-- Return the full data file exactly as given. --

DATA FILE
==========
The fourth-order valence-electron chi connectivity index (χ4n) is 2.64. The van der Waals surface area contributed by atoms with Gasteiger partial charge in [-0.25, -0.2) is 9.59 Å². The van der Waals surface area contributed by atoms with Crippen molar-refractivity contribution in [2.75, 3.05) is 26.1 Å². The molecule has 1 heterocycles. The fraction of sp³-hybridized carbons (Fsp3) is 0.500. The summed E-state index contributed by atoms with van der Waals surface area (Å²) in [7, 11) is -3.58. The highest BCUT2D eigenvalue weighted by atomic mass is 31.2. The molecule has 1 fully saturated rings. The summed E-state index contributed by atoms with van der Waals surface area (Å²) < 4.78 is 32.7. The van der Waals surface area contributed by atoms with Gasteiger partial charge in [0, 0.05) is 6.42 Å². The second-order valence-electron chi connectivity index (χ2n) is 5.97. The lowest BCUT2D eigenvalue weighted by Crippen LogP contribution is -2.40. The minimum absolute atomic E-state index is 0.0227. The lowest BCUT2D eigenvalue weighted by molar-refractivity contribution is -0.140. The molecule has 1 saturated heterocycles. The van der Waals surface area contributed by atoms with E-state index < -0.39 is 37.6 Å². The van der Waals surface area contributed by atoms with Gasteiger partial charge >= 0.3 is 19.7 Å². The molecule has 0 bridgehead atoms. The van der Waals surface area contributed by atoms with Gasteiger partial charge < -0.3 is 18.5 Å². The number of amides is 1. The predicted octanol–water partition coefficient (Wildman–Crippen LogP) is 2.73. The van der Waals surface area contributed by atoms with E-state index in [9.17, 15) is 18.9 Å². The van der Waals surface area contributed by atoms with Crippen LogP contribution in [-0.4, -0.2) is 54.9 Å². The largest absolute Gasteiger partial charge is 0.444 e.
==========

The fourth-order valence-electron chi connectivity index (χ4n) is 2.64. The van der Waals surface area contributed by atoms with Gasteiger partial charge in [-0.25, -0.2) is 9.59 Å². The van der Waals surface area contributed by atoms with Crippen molar-refractivity contribution in [2.75, 3.05) is 26.1 Å². The molecule has 1 heterocycles. The fraction of sp³-hybridized carbons (Fsp3) is 0.500. The summed E-state index contributed by atoms with van der Waals surface area (Å²) in [7, 11) is -3.58. The highest BCUT2D eigenvalue weighted by atomic mass is 31.2. The molecule has 1 fully saturated rings. The summed E-state index contributed by atoms with van der Waals surface area (Å²) < 4.78 is 32.7. The van der Waals surface area contributed by atoms with Gasteiger partial charge in [0, 0.05) is 6.42 Å². The second-order valence-electron chi connectivity index (χ2n) is 5.97. The lowest BCUT2D eigenvalue weighted by Crippen LogP contribution is -2.40. The minimum absolute atomic E-state index is 0.0227. The lowest BCUT2D eigenvalue weighted by molar-refractivity contribution is -0.140. The molecule has 1 saturated heterocycles. The van der Waals surface area contributed by atoms with E-state index < -0.39 is 37.6 Å². The van der Waals surface area contributed by atoms with Gasteiger partial charge >= 0.3 is 19.7 Å². The molecule has 0 bridgehead atoms. The van der Waals surface area contributed by atoms with Gasteiger partial charge < -0.3 is 18.5 Å². The number of amides is 1. The predicted octanol–water partition coefficient (Wildman–Crippen LogP) is 2.73. The van der Waals surface area contributed by atoms with E-state index in [9.17, 15) is 18.9 Å². The van der Waals surface area contributed by atoms with Crippen LogP contribution in [-0.4, -0.2) is 54.9 Å². The largest absolute Gasteiger partial charge is 0.444 e.